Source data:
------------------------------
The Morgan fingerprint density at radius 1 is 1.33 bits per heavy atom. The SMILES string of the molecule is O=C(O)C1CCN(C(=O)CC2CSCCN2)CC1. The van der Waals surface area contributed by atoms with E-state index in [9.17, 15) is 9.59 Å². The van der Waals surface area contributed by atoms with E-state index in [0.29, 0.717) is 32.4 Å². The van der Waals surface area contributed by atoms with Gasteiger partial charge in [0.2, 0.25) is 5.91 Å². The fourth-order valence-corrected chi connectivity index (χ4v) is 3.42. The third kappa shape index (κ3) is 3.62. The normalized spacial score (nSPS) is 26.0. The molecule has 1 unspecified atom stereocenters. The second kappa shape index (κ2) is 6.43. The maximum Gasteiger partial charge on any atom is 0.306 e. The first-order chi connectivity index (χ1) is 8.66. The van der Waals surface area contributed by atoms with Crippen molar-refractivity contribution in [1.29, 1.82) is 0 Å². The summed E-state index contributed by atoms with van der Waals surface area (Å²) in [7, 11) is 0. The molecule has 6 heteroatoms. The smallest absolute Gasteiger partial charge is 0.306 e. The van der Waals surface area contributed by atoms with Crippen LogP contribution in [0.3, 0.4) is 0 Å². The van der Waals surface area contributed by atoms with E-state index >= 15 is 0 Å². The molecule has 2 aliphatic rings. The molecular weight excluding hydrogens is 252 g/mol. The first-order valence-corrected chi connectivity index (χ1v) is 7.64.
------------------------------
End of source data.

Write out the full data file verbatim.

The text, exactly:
The Morgan fingerprint density at radius 1 is 1.33 bits per heavy atom. The SMILES string of the molecule is O=C(O)C1CCN(C(=O)CC2CSCCN2)CC1. The van der Waals surface area contributed by atoms with E-state index in [9.17, 15) is 9.59 Å². The van der Waals surface area contributed by atoms with E-state index in [0.29, 0.717) is 32.4 Å². The van der Waals surface area contributed by atoms with Gasteiger partial charge in [0.2, 0.25) is 5.91 Å². The fourth-order valence-corrected chi connectivity index (χ4v) is 3.42. The third kappa shape index (κ3) is 3.62. The normalized spacial score (nSPS) is 26.0. The molecule has 1 unspecified atom stereocenters. The second kappa shape index (κ2) is 6.43. The maximum Gasteiger partial charge on any atom is 0.306 e. The first-order chi connectivity index (χ1) is 8.66. The van der Waals surface area contributed by atoms with Crippen molar-refractivity contribution in [1.29, 1.82) is 0 Å². The summed E-state index contributed by atoms with van der Waals surface area (Å²) in [7, 11) is 0. The molecule has 6 heteroatoms. The smallest absolute Gasteiger partial charge is 0.306 e. The van der Waals surface area contributed by atoms with Crippen LogP contribution in [0.3, 0.4) is 0 Å². The van der Waals surface area contributed by atoms with E-state index >= 15 is 0 Å². The molecule has 2 aliphatic rings. The molecular weight excluding hydrogens is 252 g/mol. The first-order valence-corrected chi connectivity index (χ1v) is 7.64.